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Journal Article

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Journal of Telemedicine and Telecare





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Visual inspection of the cervix with application of 4% acetic acid (VIA) is an inexpensive alternative to cytology-based screening in areas where resources are limited, such as in many developing countries. We have examined the diagnostic agreement between off-site (remote) expert diagnosis using photographs of the cervix (photographic inspection with acetic acid, PIA) and in-person VIA. The images for remote evaluation were taken with a mobile phone and transmitted by MMS. The study population consisted of 95 HIV-positive women in Gaborone, Botswana. An expert gynaecologist made a definitive positive or negative reading on the PIA results of 64 out of the 95 women whose PIA images were also read by the nurse midwives. The remaining 31 PIA images were deemed insufficient in quality for a reading by the expert gynaecologist. The positive nurse PIA readings were concordant with the positive expert PIA readings in 82% of cases, and the negative PIA readings between the two groups were fully concordant in 89% of cases. These results suggest that mobile telemedicine may be useful to improve access of women in remote areas to cervical cancer screening utilizing the VIA `see-andtreat' method.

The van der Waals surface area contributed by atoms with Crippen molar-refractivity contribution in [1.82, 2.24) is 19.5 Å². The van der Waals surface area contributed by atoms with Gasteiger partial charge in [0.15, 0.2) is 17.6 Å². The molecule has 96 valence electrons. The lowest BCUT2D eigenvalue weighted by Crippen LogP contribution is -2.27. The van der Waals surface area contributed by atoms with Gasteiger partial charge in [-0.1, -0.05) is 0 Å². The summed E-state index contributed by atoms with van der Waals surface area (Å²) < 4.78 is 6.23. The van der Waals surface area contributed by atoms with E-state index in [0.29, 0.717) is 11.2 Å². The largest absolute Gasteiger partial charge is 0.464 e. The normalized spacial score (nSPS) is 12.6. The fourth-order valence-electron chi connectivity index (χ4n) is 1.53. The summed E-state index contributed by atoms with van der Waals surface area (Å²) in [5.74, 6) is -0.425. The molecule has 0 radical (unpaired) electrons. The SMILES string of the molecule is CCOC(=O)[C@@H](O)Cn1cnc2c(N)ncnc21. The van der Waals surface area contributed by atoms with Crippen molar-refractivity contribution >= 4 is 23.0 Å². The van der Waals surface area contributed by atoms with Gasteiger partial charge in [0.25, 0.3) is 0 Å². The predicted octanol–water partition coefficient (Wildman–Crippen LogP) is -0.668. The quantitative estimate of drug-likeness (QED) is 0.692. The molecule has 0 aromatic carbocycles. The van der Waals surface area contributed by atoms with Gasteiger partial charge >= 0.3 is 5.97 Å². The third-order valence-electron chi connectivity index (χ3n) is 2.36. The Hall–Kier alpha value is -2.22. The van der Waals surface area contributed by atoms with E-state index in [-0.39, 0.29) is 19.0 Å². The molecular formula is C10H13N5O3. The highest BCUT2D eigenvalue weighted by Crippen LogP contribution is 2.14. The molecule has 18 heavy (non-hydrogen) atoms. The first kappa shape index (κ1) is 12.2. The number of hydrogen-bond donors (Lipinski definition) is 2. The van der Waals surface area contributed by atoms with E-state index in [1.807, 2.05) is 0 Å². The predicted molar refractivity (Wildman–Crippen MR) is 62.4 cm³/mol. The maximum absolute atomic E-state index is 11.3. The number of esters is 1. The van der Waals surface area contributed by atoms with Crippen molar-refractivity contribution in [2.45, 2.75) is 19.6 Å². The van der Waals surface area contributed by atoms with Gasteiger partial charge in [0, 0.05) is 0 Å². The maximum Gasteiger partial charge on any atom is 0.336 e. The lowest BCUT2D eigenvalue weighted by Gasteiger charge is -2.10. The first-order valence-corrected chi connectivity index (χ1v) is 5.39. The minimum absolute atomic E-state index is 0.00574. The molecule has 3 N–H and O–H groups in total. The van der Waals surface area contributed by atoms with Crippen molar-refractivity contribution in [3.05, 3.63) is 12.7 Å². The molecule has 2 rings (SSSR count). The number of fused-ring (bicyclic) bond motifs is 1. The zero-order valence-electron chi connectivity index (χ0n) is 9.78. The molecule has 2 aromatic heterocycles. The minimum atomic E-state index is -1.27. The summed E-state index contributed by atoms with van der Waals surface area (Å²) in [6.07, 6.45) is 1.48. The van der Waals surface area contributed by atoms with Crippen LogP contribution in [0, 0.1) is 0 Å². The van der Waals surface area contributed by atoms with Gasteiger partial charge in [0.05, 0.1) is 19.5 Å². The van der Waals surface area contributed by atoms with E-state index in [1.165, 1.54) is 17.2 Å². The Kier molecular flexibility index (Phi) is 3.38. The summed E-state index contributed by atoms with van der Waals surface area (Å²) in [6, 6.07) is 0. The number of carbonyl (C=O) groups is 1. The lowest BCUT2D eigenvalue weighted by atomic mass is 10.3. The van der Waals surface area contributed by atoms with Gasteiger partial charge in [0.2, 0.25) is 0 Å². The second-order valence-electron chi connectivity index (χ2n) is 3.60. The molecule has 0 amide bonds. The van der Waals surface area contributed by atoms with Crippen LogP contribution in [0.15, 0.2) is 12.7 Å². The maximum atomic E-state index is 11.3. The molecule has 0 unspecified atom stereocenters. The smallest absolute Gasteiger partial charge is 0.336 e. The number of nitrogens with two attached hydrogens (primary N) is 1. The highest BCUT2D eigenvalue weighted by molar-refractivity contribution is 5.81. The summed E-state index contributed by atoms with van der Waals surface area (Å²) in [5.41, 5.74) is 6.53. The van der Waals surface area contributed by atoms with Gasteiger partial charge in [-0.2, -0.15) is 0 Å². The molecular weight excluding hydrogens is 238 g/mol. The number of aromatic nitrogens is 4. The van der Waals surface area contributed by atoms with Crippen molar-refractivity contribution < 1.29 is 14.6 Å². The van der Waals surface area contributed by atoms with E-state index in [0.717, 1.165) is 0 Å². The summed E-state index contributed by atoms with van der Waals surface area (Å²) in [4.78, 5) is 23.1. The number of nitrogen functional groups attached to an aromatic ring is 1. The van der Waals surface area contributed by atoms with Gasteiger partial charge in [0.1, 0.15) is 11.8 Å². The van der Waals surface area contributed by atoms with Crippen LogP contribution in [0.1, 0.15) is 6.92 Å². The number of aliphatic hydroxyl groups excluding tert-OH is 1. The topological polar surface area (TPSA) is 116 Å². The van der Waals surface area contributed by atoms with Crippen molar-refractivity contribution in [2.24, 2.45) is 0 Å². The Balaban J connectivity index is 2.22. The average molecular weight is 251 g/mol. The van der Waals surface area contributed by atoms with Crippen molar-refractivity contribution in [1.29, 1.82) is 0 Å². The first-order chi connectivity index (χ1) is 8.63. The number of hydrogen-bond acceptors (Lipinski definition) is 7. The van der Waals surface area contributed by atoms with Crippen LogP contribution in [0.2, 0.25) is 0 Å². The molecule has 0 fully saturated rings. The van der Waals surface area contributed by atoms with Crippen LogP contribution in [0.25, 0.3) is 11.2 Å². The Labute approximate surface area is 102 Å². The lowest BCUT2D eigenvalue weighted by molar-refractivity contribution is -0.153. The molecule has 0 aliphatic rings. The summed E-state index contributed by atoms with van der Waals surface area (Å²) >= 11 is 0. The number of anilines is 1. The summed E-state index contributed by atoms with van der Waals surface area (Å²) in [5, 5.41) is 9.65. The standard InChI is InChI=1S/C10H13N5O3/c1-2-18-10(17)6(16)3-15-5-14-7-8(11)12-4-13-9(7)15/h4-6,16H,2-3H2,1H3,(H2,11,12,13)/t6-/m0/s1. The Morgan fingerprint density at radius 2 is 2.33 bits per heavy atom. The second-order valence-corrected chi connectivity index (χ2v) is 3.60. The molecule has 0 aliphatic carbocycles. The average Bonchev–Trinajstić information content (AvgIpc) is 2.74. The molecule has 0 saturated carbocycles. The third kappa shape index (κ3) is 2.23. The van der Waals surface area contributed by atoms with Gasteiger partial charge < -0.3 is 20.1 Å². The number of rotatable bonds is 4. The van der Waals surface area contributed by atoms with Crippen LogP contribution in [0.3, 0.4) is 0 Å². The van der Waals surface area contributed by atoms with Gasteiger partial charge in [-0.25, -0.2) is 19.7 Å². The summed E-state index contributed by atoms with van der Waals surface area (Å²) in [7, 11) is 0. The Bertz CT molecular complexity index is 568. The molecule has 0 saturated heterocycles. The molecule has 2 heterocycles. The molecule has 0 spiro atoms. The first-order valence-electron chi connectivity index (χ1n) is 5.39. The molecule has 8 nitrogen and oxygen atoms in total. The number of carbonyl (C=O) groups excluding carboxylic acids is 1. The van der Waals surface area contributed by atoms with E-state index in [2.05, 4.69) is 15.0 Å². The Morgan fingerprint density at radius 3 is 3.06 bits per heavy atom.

Copyright/Permission Statement

The final, definitive version of this article has been published in the Journal, J Telemed Telecare, 17(4): 203-209, © SAGE Publications, Inc. or Society/Proprietor, 2011 by SAGE Publications, Inc. at the J Telemed Telecare page: SAGE Journals Online:


cervix, acetic acid, VIA, vagina, Cervical cancer, HIV Positive



Date Posted: 13 November 2014

This document has been peer reviewed.